Over centuries the uses for the bailey and the sophistication of the tower increased. The palisade and underlying rampart became thicker and higher, and its construction more complex. This form of fort or castle remained in use long after stone castles made their appearance in areas of Europe. Their designs were less complex, employed locally available labor and materials and, because construction required no special skills, labor costs were minimal. In fact, palisaded enclosures have been known to have been constructed by assaulting forces in locations where they blocked re-supply and re-enforcement routes to a besieged castle. It provided the besiegers with their own defensible enclosure to store the supplies of war and provide cover within which they could regroup and repair.


The timber motte and bailey’s most critical vulnerabilities – and the primary reasons for its gradual replacement with stone – were its natural impermanence and the relative ease with which it could be destroyed, especially by fire, long a favored weapon of medieval warfare. None of the original wooden structures remains today. Where the original wood castles successfully defended and exploited their strategic locations, they were eventually replaced by stone castles, whose construction obliterated all signs of the wooden originals’ existence.

In their time however they did serve their purpose. They were especially useful in providing protection from, and as a deterrent to, raiding parties bent only on what might best be described as the practice of storming, slaughtering and stealing, then vanishing just as quickly as they appeared. Unfortified communities were plentiful enough that marauders normally avoided conflicts that could entail serious risks. The motte and bailey fortification however was not capable of withstanding an assault by a determined invader skilled in siege and storm techniques, or a motivated cadre of professional soldiers under strong leadership whose intent was territorial conquest.


Until the advent of feudalism castles were constructed, as previously mentioned, by kings or emperors to protect their outer reaches from invaders or to secure and expand newly conquered territories. Village fortifications were constructed as community efforts for community defense. With feudalism, or in periods of near anarchy, it seems every minor noble in possession of allodial lands or who was granted a fief felt compelled to construct a private castle for the defense of his own territory. Also common was the castle built by a lesser noble on the command of a higher lord to whom territorial defense service was owed.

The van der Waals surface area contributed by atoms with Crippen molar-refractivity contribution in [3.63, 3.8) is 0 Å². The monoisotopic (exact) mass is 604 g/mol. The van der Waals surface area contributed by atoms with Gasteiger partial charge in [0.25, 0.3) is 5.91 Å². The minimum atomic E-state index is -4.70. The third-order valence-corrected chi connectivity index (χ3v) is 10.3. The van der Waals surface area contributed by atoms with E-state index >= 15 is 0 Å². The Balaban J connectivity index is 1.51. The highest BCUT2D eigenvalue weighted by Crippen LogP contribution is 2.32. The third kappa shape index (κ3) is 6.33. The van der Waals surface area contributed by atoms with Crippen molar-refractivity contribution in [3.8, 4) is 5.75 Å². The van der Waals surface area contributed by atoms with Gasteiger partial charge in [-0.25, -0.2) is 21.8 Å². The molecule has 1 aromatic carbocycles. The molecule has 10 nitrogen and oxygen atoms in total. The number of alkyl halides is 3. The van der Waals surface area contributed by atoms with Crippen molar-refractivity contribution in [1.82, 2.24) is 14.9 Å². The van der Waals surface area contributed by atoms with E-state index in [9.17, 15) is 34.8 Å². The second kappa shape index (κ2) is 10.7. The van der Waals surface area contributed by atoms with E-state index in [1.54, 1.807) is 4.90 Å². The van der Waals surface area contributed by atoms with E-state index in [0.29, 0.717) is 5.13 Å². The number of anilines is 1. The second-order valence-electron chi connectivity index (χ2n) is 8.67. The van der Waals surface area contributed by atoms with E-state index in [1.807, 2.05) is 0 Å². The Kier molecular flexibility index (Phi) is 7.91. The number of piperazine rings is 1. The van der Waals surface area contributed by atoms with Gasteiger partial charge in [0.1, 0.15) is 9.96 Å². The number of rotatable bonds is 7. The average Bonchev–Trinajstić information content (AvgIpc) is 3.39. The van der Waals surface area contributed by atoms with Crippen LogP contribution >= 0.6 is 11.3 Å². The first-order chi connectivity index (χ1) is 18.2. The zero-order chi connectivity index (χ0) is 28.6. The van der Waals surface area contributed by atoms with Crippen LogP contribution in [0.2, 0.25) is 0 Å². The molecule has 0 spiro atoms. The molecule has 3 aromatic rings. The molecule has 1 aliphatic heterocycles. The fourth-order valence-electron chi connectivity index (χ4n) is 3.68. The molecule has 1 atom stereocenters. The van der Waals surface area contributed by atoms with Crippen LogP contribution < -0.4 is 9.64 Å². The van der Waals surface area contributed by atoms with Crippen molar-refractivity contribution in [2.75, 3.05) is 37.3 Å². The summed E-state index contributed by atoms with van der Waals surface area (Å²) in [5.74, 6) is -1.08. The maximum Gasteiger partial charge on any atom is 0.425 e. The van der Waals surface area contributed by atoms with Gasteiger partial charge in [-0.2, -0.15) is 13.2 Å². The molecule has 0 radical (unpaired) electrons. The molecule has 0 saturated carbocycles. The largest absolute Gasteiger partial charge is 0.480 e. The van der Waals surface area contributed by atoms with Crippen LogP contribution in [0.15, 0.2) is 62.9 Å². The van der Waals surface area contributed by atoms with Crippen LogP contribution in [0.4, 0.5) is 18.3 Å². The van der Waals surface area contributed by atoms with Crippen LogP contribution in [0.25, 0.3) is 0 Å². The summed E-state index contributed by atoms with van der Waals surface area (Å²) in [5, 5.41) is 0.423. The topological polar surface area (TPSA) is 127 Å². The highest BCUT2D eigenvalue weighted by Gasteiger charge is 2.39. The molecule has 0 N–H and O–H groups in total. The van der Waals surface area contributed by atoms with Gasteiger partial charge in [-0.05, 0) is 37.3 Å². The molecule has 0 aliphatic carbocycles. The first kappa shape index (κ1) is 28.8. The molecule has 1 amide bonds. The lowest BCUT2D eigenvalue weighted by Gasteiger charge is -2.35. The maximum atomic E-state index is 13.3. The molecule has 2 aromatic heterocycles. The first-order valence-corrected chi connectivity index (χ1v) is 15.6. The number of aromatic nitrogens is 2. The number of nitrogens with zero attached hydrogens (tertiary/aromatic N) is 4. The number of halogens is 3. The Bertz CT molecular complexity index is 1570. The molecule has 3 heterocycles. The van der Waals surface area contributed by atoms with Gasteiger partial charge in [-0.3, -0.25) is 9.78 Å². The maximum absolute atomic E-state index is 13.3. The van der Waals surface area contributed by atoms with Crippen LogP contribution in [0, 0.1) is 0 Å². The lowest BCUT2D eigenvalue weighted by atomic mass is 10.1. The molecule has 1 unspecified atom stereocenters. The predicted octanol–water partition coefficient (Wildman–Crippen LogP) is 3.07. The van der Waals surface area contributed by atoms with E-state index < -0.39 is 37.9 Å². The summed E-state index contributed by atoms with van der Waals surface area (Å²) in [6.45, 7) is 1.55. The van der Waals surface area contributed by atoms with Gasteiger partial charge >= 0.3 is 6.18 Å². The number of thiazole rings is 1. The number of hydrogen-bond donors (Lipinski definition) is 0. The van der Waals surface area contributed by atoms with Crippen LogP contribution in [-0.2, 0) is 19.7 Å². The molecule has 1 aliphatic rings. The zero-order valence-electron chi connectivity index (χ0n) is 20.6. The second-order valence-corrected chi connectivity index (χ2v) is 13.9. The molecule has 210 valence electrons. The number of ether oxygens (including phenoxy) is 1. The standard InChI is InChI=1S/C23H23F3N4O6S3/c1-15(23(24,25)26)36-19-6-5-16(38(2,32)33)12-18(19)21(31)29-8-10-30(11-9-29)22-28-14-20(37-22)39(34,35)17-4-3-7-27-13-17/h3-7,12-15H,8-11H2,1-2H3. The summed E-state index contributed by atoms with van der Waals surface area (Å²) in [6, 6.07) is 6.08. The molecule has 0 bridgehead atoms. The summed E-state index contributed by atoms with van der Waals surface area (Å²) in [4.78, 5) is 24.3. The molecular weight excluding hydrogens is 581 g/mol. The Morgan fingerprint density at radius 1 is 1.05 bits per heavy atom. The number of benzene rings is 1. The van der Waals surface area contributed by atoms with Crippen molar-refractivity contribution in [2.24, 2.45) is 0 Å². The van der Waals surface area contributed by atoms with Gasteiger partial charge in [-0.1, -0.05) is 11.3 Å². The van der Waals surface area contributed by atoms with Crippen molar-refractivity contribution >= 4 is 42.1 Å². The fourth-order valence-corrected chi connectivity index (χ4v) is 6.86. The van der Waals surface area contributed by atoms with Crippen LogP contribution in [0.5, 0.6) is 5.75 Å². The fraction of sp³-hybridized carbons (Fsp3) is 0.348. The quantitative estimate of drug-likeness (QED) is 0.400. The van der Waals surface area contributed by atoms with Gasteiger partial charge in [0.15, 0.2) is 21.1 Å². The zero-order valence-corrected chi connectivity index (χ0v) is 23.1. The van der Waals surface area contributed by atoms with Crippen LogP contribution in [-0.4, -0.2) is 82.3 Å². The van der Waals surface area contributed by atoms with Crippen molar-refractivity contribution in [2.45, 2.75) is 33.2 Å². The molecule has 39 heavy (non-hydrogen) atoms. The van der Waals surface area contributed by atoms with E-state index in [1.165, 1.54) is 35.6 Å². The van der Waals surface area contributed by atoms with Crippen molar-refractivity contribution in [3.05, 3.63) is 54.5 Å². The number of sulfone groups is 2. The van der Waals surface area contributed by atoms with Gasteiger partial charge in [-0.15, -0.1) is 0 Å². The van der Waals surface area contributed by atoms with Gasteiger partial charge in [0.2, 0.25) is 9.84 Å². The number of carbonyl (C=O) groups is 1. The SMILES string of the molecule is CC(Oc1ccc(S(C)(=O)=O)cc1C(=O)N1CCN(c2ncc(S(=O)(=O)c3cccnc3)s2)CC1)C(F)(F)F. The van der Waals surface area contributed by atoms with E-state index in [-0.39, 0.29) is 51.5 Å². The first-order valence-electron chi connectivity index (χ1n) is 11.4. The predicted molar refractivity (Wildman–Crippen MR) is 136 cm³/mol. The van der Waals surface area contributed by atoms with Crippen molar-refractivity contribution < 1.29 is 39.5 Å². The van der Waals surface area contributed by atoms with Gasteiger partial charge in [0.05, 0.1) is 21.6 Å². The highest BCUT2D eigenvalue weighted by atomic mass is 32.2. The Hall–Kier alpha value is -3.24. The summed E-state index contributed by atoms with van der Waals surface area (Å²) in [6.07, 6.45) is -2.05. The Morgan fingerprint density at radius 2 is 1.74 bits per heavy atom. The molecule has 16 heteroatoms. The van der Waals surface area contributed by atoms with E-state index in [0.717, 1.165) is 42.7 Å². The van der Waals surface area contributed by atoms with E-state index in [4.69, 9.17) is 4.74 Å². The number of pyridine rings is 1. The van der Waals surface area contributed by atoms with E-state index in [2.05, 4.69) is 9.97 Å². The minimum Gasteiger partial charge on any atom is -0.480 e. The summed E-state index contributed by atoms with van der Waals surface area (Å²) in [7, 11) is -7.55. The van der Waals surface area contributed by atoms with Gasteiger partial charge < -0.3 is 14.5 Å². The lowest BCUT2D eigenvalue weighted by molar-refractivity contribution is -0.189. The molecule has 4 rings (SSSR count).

The very purpose of such a structure often dictated selection of the most forbidding terrain available. Critical to defensive strategies, whenever the land allowed, was to make the approach of an adversary both as obvious and as arduous as possible. Those requirements made construction an excruciating test of man over material, methods and nature. To make the effort even more challenging, construction was often underway while suffering the punishment of attack, adding battle to the list of problems encountered. If such deterrents were not onerous enough to dissuade the noble desirous of a castle the many difficulties, dangers and great expenses inherent in the quarrying and transporting of materials would certainly have given him cause to reconsider. Whereas motte and bailey construction was facilitated by the near proximity and abundance of the low cost primary materials – timber and earth – appropriate stone for more substantial defensive elements was rarely convenient. Design and construction of the vastly more complex layout also required specialists, incurring additional high investments.